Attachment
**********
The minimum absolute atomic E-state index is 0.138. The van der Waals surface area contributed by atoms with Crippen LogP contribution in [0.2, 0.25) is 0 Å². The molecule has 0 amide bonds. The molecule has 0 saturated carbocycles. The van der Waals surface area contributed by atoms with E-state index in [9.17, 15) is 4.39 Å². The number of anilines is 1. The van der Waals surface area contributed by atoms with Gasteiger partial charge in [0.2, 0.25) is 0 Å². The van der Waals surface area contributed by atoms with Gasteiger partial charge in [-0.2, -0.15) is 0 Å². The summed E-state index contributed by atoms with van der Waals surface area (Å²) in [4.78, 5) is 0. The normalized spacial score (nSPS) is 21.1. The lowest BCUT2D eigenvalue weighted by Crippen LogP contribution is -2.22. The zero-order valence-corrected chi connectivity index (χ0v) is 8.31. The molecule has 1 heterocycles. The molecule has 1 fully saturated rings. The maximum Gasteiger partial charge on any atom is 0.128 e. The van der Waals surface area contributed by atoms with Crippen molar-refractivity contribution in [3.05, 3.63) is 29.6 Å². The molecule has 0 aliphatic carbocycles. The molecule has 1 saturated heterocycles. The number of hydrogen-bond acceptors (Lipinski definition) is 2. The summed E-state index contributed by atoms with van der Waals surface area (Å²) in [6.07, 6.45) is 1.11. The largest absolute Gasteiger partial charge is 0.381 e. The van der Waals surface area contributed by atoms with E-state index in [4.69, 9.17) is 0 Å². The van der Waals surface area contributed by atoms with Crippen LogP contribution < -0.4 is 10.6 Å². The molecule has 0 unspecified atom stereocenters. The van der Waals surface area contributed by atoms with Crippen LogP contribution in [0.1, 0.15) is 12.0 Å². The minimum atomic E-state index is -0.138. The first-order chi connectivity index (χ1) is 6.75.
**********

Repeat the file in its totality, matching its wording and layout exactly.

The minimum absolute atomic E-state index is 0.138. The van der Waals surface area contributed by atoms with Crippen LogP contribution in [0.2, 0.25) is 0 Å². The molecule has 0 amide bonds. The molecule has 0 saturated carbocycles. The van der Waals surface area contributed by atoms with E-state index in [9.17, 15) is 4.39 Å². The number of anilines is 1. The van der Waals surface area contributed by atoms with Gasteiger partial charge in [0.2, 0.25) is 0 Å². The van der Waals surface area contributed by atoms with Gasteiger partial charge in [-0.2, -0.15) is 0 Å². The summed E-state index contributed by atoms with van der Waals surface area (Å²) in [4.78, 5) is 0. The normalized spacial score (nSPS) is 21.1. The lowest BCUT2D eigenvalue weighted by Crippen LogP contribution is -2.22. The zero-order valence-corrected chi connectivity index (χ0v) is 8.31. The molecule has 1 heterocycles. The molecule has 1 fully saturated rings. The maximum Gasteiger partial charge on any atom is 0.128 e. The van der Waals surface area contributed by atoms with Crippen molar-refractivity contribution in [3.05, 3.63) is 29.6 Å². The molecule has 0 aliphatic carbocycles. The molecule has 1 saturated heterocycles. The number of hydrogen-bond acceptors (Lipinski definition) is 2. The summed E-state index contributed by atoms with van der Waals surface area (Å²) in [6.07, 6.45) is 1.11. The largest absolute Gasteiger partial charge is 0.381 e. The van der Waals surface area contributed by atoms with E-state index in [4.69, 9.17) is 0 Å². The van der Waals surface area contributed by atoms with Crippen LogP contribution < -0.4 is 10.6 Å². The molecule has 0 unspecified atom stereocenters. The van der Waals surface area contributed by atoms with Crippen LogP contribution in [0.1, 0.15) is 12.0 Å². The minimum atomic E-state index is -0.138. The first-order chi connectivity index (χ1) is 6.75.